Asking Questions about Worlds

  • Sep 14, 2012

This week, I fixed some small bugs to get the Code Tests up and running again, and then began going through all the badge requirements to look at how the current Code Tests system would be able to handle them. Through this, it became clear that the badge requirements ask several different categories of questions about Worlds:

What is in this World?

Although initially I thought the Code Tests would be bad at answering these questions, generally they are pretty good. Code Tests can figure out what characters have been added to a world and whether characters are props are grouped together fairly easily.

How does this World work?

Basically, this question is asking about what code is being used to make the World functional. A mixed bag on how Code Tests can handle these types of questions. Some it can answer very easily, such as whether the World is taking input from the user, whether there are custom actions being used, and if groups perform their actions together. Other questions are more difficult for Code Tests to answer, like figuring out which character performs a certain action.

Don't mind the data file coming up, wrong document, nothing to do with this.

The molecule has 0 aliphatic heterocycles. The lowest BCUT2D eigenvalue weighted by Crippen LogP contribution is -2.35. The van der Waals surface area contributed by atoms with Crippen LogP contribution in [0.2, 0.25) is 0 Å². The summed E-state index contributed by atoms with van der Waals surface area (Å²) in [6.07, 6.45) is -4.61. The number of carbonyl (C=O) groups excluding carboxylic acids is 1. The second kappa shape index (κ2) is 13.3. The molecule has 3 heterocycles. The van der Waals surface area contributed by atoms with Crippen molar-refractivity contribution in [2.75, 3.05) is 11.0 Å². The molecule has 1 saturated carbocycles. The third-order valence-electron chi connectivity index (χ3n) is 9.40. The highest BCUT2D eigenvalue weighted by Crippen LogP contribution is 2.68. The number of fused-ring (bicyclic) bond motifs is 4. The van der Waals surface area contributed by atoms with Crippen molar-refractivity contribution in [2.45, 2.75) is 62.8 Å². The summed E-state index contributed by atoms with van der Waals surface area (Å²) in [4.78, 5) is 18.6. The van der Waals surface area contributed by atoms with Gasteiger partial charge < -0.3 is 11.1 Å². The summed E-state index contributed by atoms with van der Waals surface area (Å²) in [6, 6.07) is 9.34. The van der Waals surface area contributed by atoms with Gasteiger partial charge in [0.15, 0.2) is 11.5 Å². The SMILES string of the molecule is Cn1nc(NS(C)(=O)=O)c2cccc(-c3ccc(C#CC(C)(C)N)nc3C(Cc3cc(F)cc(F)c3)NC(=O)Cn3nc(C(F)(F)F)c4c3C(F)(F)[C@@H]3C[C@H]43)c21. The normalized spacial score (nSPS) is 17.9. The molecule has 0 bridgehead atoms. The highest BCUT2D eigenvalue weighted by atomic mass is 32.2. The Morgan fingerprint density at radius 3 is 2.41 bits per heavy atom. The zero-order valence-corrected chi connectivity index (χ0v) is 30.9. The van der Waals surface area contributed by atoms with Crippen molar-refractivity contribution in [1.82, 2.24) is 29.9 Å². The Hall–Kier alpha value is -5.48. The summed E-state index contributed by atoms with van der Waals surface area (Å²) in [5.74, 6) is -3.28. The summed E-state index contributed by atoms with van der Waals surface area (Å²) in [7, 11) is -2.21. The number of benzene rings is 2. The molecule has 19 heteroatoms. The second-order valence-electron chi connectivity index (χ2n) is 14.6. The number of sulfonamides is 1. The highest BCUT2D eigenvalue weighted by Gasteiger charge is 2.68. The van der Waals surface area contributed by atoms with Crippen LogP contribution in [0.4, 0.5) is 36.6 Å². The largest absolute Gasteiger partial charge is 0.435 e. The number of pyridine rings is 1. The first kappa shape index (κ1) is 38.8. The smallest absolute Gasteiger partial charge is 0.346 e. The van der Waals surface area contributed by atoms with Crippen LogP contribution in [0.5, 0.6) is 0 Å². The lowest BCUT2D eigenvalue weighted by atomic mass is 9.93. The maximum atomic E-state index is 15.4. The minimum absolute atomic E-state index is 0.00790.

What is this World like?

These questions have to do with descriptions of the World that are hard for a computer to make a judgement on. For example, one badge requires the user to distinguish between the visible and invisible properties of a character. This is easy for a person to determine, but hard for a computer, unless you go one-by-one and label every property as either "visible" or "invisible." As might be imagined, Code Tests currently can't answer these questions.

How was this World made?

These are questions about the steps a user took to put the World together. For example, when the user was in the Scene Setup screen, did they change the color of the sky? What about the position of the camera? While these choices affect the code, right now the Code Tests can't tell the difference between when a user takes these specific actions, or when they take different actions that accomplish the same things.

Having these four different types of questions, it is easier to see where the Code Tests are ready for prime-time, and where they still need work. In the future, I'll be looking for solutions to modify Code Tests in these unprepared areas and get the system ready to tackle all of the badge requirements.


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